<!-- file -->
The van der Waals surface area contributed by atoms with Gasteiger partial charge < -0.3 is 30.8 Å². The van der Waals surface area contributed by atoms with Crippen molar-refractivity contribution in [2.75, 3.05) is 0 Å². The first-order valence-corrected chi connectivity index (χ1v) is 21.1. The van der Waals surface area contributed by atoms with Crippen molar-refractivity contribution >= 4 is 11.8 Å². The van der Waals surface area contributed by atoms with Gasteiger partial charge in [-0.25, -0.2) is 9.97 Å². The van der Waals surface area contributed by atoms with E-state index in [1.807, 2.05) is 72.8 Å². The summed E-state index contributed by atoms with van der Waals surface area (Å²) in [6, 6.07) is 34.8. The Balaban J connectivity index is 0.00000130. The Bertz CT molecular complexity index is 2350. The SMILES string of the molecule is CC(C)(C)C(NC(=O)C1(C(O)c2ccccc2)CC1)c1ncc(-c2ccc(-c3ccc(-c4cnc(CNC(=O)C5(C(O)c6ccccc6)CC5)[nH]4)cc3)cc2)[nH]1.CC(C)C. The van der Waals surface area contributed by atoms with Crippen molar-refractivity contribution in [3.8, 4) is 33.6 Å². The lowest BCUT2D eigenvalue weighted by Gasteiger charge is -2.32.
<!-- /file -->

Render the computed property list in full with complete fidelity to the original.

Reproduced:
The van der Waals surface area contributed by atoms with Gasteiger partial charge < -0.3 is 30.8 Å². The van der Waals surface area contributed by atoms with Crippen molar-refractivity contribution in [2.75, 3.05) is 0 Å². The first-order valence-corrected chi connectivity index (χ1v) is 21.1. The van der Waals surface area contributed by atoms with Crippen molar-refractivity contribution >= 4 is 11.8 Å². The van der Waals surface area contributed by atoms with Gasteiger partial charge in [-0.25, -0.2) is 9.97 Å². The van der Waals surface area contributed by atoms with E-state index in [1.807, 2.05) is 72.8 Å². The summed E-state index contributed by atoms with van der Waals surface area (Å²) in [6, 6.07) is 34.8. The Balaban J connectivity index is 0.00000130. The Bertz CT molecular complexity index is 2350. The SMILES string of the molecule is CC(C)(C)C(NC(=O)C1(C(O)c2ccccc2)CC1)c1ncc(-c2ccc(-c3ccc(-c4cnc(CNC(=O)C5(C(O)c6ccccc6)CC5)[nH]4)cc3)cc2)[nH]1.CC(C)C. The van der Waals surface area contributed by atoms with Crippen molar-refractivity contribution in [3.8, 4) is 33.6 Å². The lowest BCUT2D eigenvalue weighted by Gasteiger charge is -2.32.